Frotman has now started a nonprofit called the Student Borrower Protection Bureau, based in Washington, it won’t have the same power as the CFPB, but according to the article “CFPB official who quit in anger opens new student loan watchdog,” on americanbanker.com, the goal of the Student Borrower Protection Bureau is to “publicize the cost of debt and delinquency on communities across the country.” “The nonprofit has established partnerships with New York City’s Department of Consumer Affairs and the San Francisco Office of Financial Empowerment and the Attorney General of the District of Columbia. He [Frotman] announced the Student Borrower Protection Bureau will partner with state and local policymakers, think tanks, law enforcement and universities to help alleviate what he calls an insurmountable student debt crisis. Frotman said his goal is to create policy and litigation strategies to tackle the crisis from the outside. Currently, he has three full-time employees and 10 people in his fellowship program, which will organize professionals working in related fields to produce research surrounding the debt crisis. The SBPB has received financial support from the Sandler Foundation, among others.”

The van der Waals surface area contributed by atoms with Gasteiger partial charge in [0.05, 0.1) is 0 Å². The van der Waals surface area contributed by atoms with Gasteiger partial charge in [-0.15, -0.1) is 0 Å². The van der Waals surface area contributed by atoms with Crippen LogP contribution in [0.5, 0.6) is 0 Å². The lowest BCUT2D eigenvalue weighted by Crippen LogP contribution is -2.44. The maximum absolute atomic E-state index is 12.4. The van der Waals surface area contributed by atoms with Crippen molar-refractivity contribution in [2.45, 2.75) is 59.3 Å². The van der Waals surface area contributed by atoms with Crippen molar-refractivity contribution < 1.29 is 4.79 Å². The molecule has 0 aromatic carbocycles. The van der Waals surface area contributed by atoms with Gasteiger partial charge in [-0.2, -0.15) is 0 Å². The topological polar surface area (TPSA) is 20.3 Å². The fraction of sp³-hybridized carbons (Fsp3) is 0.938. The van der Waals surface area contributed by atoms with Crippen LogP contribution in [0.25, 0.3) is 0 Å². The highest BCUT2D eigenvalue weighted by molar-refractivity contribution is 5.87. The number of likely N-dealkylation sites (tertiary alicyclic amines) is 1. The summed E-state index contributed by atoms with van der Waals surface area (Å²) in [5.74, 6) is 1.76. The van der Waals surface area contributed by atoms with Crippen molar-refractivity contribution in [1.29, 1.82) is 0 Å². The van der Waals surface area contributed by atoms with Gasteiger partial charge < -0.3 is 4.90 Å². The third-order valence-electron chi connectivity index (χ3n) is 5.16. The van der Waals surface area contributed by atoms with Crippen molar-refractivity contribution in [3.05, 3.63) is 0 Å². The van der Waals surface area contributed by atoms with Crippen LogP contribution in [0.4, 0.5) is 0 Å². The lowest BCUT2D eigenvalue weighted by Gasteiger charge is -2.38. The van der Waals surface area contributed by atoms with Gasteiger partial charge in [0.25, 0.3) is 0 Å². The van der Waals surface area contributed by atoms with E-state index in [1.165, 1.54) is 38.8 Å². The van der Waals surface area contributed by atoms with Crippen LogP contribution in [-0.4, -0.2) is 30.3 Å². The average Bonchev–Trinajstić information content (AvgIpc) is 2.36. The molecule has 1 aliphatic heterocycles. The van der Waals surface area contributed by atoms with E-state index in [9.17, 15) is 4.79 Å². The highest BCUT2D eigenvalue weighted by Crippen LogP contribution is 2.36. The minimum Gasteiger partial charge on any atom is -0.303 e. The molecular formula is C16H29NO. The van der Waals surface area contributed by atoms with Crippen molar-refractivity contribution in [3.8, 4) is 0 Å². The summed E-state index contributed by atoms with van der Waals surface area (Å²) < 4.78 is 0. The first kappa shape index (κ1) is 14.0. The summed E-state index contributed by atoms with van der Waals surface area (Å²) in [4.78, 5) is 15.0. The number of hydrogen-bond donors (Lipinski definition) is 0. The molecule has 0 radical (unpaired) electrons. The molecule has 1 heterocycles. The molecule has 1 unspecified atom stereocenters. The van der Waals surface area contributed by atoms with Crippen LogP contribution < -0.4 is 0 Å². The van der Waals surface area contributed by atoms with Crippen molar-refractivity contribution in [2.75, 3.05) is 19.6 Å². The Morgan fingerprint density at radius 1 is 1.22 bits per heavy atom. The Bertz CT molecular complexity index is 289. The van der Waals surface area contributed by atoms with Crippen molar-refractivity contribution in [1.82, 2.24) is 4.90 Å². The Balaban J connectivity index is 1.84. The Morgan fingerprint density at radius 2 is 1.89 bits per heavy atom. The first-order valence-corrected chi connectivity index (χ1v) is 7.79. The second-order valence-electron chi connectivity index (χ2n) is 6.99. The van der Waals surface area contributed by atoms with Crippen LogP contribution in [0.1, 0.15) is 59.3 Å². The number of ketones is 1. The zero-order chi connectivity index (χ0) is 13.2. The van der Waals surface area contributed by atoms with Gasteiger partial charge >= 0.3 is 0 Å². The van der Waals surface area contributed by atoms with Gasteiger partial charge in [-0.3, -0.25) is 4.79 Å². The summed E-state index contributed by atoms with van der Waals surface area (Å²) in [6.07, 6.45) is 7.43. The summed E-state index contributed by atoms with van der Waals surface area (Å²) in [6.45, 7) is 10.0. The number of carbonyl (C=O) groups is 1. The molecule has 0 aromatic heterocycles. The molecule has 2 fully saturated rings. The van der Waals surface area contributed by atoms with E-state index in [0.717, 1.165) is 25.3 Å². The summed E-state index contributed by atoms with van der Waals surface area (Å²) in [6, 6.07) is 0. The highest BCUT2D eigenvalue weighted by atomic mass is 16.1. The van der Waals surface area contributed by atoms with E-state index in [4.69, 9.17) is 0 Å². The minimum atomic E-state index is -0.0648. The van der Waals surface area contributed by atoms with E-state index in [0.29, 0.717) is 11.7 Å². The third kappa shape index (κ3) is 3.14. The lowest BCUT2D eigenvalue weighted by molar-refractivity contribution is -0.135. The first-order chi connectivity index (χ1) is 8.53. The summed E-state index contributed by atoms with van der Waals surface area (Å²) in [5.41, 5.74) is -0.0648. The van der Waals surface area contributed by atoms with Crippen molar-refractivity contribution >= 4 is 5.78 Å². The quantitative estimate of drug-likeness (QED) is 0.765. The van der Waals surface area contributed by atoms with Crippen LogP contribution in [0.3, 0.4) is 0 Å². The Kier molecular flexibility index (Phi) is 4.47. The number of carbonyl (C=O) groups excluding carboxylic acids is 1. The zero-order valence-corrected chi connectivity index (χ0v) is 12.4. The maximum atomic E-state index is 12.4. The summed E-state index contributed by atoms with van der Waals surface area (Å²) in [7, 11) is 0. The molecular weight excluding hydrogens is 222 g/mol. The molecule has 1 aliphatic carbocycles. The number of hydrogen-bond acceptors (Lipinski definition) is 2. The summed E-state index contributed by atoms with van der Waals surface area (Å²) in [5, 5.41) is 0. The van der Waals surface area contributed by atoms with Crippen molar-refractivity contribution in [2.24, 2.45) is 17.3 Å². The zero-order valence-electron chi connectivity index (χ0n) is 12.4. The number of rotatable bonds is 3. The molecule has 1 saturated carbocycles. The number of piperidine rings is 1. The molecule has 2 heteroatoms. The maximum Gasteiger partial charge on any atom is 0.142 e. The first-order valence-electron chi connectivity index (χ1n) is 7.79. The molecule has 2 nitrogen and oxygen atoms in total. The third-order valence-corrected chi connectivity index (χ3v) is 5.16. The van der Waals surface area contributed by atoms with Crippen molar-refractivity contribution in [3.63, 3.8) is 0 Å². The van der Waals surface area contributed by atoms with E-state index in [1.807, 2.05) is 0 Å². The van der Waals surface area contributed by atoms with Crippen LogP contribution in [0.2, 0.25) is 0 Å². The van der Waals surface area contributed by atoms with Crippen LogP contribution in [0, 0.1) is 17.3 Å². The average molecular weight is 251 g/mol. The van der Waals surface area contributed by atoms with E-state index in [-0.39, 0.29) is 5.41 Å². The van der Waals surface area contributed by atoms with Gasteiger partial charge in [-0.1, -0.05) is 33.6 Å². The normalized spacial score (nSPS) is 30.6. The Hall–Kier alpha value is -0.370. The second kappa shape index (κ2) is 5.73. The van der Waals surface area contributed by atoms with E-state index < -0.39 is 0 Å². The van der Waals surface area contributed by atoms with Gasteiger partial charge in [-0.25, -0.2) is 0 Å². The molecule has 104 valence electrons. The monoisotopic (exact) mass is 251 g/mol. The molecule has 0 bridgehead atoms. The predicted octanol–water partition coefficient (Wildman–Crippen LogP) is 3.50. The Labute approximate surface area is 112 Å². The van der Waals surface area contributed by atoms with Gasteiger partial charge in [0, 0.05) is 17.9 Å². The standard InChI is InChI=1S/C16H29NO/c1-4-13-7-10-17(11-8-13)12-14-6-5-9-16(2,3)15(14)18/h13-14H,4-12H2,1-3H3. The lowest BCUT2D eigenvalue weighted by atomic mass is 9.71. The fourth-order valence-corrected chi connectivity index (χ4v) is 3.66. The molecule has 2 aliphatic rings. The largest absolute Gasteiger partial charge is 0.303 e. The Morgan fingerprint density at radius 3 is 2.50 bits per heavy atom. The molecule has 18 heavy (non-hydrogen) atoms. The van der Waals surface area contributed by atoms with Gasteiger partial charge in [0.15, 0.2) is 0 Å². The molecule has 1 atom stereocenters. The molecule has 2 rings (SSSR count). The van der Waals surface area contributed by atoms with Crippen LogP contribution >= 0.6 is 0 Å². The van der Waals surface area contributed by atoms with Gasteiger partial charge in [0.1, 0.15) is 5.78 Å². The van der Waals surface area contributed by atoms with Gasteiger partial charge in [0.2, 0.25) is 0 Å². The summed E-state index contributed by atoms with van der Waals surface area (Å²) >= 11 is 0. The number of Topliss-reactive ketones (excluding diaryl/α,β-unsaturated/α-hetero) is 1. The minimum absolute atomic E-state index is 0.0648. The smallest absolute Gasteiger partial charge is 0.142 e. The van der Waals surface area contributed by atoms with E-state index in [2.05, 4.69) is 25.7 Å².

10. What Can You Do
Now that you know you’re getting bamboozled by loan servicers, what can you do to protect yourself? You need to make sure these companies that are handling your loans aren’t screwing you over. You next need to talk to your elected officials and make sure they’re going after these companies, because the Federal government may not do anything, but your state officials might. Six state’s Attorney Generals are suing loan servicers, so talk to yours.